How to Develop Effective People Management Skills

By Indeed Editorial Team

Updated 11 February 2021 | Published 26 August 2020

Updated 11 February 2021

Published 26 August 2020

The Indeed Editorial Team comprises a diverse and talented team of writers, researchers and subject matter experts equipped with Indeed's data and insights to deliver useful tips to help guide your career journey.

Effective people management is a necessary quality for leaders who want to improve workplace communication and prepare employees for success. Examining the skills that contribute to people management allows you to identify your strengths and learn where you can improve. In this article, we define people management and explain how you can improve your people management skills.

What is people management?

People management is a set of policies for hiring, training and retaining talent to ensure uninterrupted operations within a company or organisation. It is also known as human resource management (HRM) in some workplaces. It covers many interdependent aspects, such as:

  • Employment law

  • Recruitment

  • Training

  • Performance evaluation

  • Collaboration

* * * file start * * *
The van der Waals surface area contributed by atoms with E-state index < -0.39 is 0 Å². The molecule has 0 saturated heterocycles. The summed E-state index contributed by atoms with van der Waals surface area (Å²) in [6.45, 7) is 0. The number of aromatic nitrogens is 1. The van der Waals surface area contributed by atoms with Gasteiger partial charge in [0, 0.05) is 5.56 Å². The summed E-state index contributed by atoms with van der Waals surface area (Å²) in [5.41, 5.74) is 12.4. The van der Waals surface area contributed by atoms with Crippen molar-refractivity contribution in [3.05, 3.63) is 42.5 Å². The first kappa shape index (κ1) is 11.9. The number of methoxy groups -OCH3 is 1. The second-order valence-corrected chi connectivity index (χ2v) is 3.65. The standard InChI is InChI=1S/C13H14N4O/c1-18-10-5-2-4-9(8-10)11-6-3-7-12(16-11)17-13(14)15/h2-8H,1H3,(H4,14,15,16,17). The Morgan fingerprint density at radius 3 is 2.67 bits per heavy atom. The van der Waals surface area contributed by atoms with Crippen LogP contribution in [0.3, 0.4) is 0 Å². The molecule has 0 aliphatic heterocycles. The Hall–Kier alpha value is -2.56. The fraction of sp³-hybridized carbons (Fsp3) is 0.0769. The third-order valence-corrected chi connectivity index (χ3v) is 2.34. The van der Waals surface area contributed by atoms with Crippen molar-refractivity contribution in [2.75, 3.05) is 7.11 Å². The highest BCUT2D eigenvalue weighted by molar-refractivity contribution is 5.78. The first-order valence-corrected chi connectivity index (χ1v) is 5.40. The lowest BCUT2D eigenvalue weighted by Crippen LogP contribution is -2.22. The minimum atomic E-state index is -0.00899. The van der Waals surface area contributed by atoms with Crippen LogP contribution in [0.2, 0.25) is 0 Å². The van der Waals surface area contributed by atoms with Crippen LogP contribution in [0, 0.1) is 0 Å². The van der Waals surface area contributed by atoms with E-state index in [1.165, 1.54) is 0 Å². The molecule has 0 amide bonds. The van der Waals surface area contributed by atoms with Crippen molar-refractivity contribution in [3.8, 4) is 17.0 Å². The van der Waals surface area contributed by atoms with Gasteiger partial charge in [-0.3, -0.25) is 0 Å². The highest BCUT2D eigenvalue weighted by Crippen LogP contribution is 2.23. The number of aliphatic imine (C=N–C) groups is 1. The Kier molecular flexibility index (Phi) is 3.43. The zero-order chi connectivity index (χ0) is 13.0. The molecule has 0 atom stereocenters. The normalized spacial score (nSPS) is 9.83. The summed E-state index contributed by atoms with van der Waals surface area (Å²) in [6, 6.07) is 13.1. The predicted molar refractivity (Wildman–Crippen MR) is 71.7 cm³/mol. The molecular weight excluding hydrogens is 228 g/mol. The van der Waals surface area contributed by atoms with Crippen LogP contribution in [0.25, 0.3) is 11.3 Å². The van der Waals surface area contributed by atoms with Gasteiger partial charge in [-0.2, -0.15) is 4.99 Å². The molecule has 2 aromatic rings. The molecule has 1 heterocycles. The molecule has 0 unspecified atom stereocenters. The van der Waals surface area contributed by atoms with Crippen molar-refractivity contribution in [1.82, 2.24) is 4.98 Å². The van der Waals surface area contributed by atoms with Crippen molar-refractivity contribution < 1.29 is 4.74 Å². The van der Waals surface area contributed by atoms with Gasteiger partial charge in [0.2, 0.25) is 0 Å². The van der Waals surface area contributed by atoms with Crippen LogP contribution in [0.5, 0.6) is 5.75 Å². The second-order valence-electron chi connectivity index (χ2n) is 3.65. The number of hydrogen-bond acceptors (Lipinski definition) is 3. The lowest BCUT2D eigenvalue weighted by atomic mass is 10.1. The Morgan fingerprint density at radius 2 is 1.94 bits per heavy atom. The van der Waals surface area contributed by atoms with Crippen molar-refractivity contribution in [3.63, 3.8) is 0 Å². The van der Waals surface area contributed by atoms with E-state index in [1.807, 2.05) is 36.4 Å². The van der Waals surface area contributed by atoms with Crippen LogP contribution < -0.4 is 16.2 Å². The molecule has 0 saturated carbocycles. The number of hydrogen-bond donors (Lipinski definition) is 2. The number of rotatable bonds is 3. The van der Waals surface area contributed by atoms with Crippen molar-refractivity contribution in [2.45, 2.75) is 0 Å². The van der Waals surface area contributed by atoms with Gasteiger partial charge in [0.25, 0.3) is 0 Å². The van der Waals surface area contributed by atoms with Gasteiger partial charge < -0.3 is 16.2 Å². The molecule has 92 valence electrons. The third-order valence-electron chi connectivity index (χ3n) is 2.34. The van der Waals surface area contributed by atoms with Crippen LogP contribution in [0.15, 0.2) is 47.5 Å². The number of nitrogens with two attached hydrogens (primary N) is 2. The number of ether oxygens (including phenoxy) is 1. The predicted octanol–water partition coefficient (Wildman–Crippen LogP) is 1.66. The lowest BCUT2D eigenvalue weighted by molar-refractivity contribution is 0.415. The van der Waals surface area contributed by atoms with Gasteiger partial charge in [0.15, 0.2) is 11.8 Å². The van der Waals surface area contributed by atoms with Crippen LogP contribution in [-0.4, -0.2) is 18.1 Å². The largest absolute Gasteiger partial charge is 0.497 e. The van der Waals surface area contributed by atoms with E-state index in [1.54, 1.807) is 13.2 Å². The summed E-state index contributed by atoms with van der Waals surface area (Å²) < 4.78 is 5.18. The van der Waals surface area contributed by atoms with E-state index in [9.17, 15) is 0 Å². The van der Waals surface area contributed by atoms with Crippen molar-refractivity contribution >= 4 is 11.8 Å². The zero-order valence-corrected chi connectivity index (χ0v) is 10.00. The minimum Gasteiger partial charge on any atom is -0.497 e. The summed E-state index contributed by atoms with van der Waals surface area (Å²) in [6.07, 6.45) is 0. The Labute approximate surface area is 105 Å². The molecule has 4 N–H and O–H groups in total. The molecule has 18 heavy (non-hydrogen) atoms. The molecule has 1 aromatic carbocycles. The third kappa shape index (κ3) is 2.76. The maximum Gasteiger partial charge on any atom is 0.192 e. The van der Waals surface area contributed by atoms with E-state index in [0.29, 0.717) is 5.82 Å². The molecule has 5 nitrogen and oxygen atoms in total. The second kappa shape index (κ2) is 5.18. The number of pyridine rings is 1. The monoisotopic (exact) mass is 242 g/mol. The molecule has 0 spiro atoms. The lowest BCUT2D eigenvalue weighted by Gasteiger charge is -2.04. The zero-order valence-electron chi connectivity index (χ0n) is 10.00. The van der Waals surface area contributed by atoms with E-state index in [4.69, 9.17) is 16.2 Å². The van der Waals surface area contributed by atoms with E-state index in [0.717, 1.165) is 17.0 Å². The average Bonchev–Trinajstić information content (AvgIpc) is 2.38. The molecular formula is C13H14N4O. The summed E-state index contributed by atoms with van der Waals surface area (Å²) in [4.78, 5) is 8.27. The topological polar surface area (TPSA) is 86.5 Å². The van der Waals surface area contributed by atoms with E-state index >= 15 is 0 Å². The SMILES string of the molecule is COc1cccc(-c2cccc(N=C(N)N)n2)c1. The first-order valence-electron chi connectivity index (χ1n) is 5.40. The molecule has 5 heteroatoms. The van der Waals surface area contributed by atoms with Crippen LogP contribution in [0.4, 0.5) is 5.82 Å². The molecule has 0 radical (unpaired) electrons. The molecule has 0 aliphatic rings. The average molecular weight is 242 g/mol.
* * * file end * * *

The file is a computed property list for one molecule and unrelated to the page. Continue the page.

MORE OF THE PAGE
• Health and safety

  • Salary management

  • Fringe benefits

  • Motivation, rewards and bonuses

Leaders often use a combination of these aspects to create an ideal office environment for maximising productivity while still maintaining a relaxed atmosphere.

Related: 10 Common Leadership Styles

Skills for people management

Here are some skills that contribute to good people management:

  • Active listening: Active listening is the practice of understanding a speaker by giving them your full attention. Remove distractions, maintain eye contact and give cues to show you understand what they say.

  • Conflict resolution: Good conflict resolution skills help you analyse a situation and find the root cause. You can act as a mediator and find a compromise between two or more parties.